The ABRT Java Connector is a JVM agent that reports uncaught Java exceptions to abrtd. The agent registers several JVMTI event callbacks and has to be loaded into the JVM using the -agentlib command line parameter. Note that the processing of the registered callbacks negatively impacts the performance of the application. Use the following command to have ABRT catch exceptions from a Java class:
~]$ java -agentlib:abrt-java-connector[=abrt=on] $MyClass -platform.jvmtiSupported true
In the above command, replace $MyClass with the name of the Java class you want to test. By passing the abrt=on option to the connector, you ensure that the exceptions are handled by abrtd. In case you want to have the connector output the exceptions to standard output, omit this option.

24.4.5. Detecting X.Org Crashes

The abrt-xorg service collects and processes information about crashes of the X.Org server from the /var/log/Xorg.0.log file. Note that no report is generated if a blacklisted X.org module is loaded. Instead, a not-reportable file is created in the problem-data directory with an appropriate explanation. You can find the list of offending modules in the /etc/abrt/plugins/xorg.conf file. Only proprietary graphics-driver modules are blacklisted by default.

24.4.6. Detecting Kernel Oopses and Panics

By checking the output of kernel logs, ABRT is able to catch and process the so-called kernel oopses — non-fatal deviations from the correct behavior of the Linux kernel. This functionality is provided by the abrt-oops service.
ABRT can also detect and process kernel panics — fatal, non-recoverable errors that require a reboot, using the abrt-vmcore service. The service only starts when a vmcore file (a kernel-core dump) appears in the /var/crash/ directory. When a core-dump file is found, abrt-vmcore creates a new problem-data directory in the /var/tmp/abrt/ directory and moves the core-dump file to the newly created problem-data directory. After the /var/crash/ directory is searched, the service is stopped.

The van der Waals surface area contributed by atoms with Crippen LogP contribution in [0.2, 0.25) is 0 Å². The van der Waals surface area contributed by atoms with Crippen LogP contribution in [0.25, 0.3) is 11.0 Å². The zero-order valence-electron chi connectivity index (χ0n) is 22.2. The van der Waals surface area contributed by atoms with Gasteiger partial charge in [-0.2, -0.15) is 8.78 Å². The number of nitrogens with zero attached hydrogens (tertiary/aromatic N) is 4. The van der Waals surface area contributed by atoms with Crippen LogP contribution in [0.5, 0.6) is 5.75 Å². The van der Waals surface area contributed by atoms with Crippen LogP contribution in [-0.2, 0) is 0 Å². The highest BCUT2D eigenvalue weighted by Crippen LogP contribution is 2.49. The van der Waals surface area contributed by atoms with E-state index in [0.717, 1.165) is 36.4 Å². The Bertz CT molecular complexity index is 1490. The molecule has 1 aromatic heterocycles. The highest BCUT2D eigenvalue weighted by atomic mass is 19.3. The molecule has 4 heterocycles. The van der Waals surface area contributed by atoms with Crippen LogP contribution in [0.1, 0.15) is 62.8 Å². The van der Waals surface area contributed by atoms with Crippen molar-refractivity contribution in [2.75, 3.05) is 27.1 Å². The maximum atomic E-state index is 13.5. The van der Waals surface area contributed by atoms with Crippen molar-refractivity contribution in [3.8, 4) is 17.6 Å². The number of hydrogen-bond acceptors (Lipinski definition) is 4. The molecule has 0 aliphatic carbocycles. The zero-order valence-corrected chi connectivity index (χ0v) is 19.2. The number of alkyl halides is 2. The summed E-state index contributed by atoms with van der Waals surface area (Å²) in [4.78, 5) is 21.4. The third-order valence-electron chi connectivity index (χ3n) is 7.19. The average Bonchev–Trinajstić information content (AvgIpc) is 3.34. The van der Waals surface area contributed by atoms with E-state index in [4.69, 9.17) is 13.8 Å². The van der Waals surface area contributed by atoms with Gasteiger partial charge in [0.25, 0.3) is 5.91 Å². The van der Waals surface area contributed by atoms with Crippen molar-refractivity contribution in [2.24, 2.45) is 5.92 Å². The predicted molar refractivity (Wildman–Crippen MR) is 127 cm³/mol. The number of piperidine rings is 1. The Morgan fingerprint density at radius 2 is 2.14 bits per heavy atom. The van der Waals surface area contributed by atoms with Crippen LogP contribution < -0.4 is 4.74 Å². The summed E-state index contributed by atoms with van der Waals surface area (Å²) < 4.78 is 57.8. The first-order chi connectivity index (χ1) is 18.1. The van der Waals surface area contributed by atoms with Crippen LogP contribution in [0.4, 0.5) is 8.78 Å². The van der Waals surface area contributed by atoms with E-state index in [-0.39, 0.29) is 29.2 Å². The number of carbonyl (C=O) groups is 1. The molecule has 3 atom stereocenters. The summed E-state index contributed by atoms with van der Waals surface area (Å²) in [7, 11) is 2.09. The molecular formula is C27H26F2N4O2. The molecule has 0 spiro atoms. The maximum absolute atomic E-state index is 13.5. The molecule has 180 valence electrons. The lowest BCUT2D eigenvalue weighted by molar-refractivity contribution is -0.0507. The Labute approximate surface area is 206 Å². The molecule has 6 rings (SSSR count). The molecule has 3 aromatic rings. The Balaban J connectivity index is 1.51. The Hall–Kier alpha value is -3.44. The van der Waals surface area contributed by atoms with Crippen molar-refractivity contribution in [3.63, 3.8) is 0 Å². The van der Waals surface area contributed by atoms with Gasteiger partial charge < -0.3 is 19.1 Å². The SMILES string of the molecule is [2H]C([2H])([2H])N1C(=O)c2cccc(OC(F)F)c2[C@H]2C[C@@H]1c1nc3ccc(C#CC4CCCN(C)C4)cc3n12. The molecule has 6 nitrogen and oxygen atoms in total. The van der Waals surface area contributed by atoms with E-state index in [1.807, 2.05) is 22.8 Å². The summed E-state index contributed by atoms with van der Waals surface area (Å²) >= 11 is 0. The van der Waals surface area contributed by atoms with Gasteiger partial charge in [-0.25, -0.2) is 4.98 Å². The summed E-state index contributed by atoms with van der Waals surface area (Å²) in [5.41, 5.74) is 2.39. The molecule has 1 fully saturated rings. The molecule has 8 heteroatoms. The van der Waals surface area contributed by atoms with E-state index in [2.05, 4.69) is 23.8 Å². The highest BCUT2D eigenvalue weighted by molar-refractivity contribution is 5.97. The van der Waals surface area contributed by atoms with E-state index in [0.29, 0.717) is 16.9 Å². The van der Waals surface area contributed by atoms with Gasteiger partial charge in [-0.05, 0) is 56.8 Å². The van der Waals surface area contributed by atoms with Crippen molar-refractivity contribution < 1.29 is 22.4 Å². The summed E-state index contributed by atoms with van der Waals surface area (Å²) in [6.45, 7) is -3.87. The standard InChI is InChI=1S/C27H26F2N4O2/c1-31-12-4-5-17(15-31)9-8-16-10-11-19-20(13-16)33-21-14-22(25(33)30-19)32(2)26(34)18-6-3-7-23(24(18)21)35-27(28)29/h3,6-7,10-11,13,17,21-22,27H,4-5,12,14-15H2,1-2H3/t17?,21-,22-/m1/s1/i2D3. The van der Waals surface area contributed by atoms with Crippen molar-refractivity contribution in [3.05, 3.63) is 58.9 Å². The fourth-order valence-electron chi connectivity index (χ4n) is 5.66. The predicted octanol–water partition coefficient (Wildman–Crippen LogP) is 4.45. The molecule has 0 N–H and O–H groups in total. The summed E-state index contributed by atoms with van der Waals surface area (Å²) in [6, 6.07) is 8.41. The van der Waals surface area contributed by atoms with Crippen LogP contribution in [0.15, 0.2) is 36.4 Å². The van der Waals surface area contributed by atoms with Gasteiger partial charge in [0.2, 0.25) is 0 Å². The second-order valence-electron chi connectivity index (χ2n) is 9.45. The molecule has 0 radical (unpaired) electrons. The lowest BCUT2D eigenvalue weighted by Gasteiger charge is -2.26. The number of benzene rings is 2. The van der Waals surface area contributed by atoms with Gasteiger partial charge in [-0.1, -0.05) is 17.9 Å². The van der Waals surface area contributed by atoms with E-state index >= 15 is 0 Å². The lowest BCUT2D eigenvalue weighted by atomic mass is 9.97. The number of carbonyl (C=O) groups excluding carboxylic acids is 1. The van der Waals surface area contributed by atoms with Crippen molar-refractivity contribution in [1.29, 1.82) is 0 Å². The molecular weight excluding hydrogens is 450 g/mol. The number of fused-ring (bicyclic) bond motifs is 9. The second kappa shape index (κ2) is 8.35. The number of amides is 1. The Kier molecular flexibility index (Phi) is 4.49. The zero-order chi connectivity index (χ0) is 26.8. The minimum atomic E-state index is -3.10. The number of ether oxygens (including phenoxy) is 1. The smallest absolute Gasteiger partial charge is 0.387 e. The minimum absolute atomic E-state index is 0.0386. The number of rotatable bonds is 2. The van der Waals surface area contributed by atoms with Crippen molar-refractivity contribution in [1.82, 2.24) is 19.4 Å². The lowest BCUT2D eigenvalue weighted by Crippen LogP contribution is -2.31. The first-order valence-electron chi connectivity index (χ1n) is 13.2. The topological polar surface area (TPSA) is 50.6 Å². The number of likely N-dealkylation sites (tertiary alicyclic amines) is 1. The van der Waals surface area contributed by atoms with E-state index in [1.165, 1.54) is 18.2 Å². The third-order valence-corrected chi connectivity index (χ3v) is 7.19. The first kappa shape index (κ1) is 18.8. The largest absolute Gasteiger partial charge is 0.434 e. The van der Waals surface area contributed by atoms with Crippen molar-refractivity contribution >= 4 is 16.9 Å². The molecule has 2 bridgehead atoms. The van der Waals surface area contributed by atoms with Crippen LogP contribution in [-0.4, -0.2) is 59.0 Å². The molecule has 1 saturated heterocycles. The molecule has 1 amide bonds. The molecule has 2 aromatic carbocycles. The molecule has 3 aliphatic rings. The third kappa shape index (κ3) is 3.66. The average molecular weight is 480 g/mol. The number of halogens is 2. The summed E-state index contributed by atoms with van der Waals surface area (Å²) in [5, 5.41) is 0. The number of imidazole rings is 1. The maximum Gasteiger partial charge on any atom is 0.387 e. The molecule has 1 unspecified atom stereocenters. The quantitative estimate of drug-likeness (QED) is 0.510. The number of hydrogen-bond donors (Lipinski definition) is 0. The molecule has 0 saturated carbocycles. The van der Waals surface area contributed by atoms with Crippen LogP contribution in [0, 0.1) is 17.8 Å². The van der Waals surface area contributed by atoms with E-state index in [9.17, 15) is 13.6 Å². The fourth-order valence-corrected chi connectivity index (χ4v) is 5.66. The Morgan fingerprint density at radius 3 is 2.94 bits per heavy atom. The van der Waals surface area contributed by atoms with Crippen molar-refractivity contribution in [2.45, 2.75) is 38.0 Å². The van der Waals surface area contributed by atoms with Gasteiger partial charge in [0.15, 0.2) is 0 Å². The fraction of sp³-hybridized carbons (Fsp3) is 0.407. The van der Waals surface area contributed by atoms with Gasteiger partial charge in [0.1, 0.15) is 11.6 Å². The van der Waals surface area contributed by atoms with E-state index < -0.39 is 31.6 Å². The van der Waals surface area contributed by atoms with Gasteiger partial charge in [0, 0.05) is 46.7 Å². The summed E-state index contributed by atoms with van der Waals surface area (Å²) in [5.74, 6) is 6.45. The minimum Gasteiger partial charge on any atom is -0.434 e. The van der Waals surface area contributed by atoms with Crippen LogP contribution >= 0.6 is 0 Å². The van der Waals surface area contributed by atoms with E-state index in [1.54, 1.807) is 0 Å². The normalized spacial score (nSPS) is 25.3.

For ABRT to be able to detect a kernel panic, the kdump service must be enabled on the system. The amount of memory that is reserved for the kdump kernel has to be set correctly. You can set it using the system-config-kdump graphical tool or by specifying the crashkernel parameter in the list of kernel options in the GRUB 2 menu. For details on how to enable and configure kdump, see the Red Hat Enterprise Linux 7 Kernel Crash Dump Guide. For information on making changes to the GRUB 2 menu see Chapter 25, Working with GRUB 2.
Using the abrt-pstoreoops service, ABRT is capable of collecting and processing information about kernel panics, which, on systems that support pstore, is stored in the automatically-mounted /sys/fs/pstore/ directory. The platform-dependent pstore interface (persistent storage) provides a mechanism for storing data across system reboots, thus allowing for preserving kernel panic information. The service starts automatically when kernel crash-dump files appear in the /sys/fs/pstore/ directory.